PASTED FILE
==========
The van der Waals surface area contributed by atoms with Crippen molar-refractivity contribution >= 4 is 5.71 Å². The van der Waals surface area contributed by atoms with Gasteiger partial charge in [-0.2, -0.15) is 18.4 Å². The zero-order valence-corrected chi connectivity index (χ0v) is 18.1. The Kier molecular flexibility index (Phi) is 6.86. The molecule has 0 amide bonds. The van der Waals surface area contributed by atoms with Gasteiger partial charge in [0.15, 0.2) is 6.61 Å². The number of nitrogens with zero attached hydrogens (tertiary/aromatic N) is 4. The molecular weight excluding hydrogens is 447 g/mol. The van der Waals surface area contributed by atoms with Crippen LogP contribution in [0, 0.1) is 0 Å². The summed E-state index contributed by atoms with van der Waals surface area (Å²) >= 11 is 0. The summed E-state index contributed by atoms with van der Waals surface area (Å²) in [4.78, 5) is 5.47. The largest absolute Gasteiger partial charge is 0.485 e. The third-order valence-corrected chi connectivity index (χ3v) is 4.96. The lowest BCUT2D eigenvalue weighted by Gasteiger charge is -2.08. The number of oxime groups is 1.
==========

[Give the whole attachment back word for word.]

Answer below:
The van der Waals surface area contributed by atoms with Crippen molar-refractivity contribution >= 4 is 5.71 Å². The van der Waals surface area contributed by atoms with Gasteiger partial charge in [-0.2, -0.15) is 18.4 Å². The zero-order valence-corrected chi connectivity index (χ0v) is 18.1. The Kier molecular flexibility index (Phi) is 6.86. The molecule has 0 amide bonds. The van der Waals surface area contributed by atoms with Gasteiger partial charge in [0.15, 0.2) is 6.61 Å². The number of nitrogens with zero attached hydrogens (tertiary/aromatic N) is 4. The molecular weight excluding hydrogens is 447 g/mol. The van der Waals surface area contributed by atoms with Crippen LogP contribution in [0, 0.1) is 0 Å². The summed E-state index contributed by atoms with van der Waals surface area (Å²) >= 11 is 0. The summed E-state index contributed by atoms with van der Waals surface area (Å²) in [4.78, 5) is 5.47. The largest absolute Gasteiger partial charge is 0.485 e. The third-order valence-corrected chi connectivity index (χ3v) is 4.96. The lowest BCUT2D eigenvalue weighted by Gasteiger charge is -2.08. The number of oxime groups is 1.